Alimardani said the same rumor started circulating about Telegram before its blockage put it to rest.

“There is no factual basis for this rumor as it is highly unlikely that Iranian authorities will have the capacity to clash with Facebook’s security capabilities, or that Facebook will work with Iran to share data,” he said. she declared.

Instead, she said, Iranian authorities are more likely to try to limit the number of apps unlocked before Signal gets too big in Iran.

Will the ban work?

With years of experience in handling internet restrictions by Iranian authorities and those imposed by international companies due to sanctions, Iranians have become familiar with the circumvention tools.

Many Iranians regularly use virtual private networks (VPNs) that mask users’ IP addresses to access blocked content, including social media.

Despite being banned for almost two years, Telegram is still used daily by tens of millions of Iranians. However, state entities do not have the right to return to the courier service.

In this environment, Alimardani said banning Signal would likely slow the growth of its user base and keep people on WhatsApp early on.

“However, Telegram statistics showed that while usage declined directly after censorship, it eventually stabilized,” she said. “But the ban slowed down the growth expected before the censorship.”

There is currently no data on the number of people using Signal in Iran, but its base is believed to be still much smaller than that of Telegram, which has been used in the country since its release in 2013.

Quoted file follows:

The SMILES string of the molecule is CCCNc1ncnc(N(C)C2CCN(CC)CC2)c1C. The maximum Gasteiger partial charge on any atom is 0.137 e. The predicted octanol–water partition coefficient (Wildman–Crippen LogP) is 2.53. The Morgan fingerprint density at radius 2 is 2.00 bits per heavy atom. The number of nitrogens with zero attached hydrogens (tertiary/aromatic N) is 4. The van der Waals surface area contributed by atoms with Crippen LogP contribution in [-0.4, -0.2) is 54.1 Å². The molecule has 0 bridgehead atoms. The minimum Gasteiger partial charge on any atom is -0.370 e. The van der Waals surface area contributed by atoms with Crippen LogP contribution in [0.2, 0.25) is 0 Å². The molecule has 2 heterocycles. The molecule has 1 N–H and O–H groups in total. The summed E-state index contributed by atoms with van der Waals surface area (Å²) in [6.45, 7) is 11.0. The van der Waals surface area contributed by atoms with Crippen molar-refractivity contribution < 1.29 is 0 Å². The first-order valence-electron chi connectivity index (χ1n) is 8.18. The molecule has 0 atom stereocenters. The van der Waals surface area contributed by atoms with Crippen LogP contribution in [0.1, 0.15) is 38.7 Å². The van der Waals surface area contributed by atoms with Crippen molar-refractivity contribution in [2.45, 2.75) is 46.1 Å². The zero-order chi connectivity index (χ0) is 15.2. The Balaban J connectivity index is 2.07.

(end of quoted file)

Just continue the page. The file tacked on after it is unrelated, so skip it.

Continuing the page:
More restrictions to come?

Signal’s filtering renewed fears about more potential restrictions on internet freedom in Iran.

Iran’s information and communications ministry has repeatedly tried to distance itself from the blockade of social media, saying it does not have the power to make those decisions.

After authorities cut internet access across Iran for nearly a week during nationwide protests in November 2019, ICT Minister Mohammad Javad Azari Jahromi said it was not his decision.

The minister has so far remained silent on Signal filtering.

Justice last week filed a complaint against Azari Jahromi, but released him on bail, for allegedly refusing to block Instagram and otherwise restrict other social media.

The ministry said that the litigation of a group of 432 people from Ahwaz over the use of cyberspace in a September 2018 attack and 150 religious scholars from Kerman over digital “corruption” were among other reasons. of the convocation of the Minister.

Decision-making notwithstanding, Internet security and digital rights researcher Amir Rashidi said the ministry was almost entirely responsible for the technical implementation of Internet blocking practices in Iran.

Rashidi explained that when an Iranian user wants to use the global internet, their order is first routed to their local internet service provider and then to the Ministry-affiliated Telecommunication Infrastructure Company, which is the gateway.

“So at any of the two levels internet censorship can be implemented,” he told Al Jazeera.

Rashidi said, like Telegram, that Signal’s popularity became its downfall with Iranian authorities.

“Traditionally, whenever the Iranian government cannot understand what is going on or who is doing what, it worries that people will do something against the government,” he said.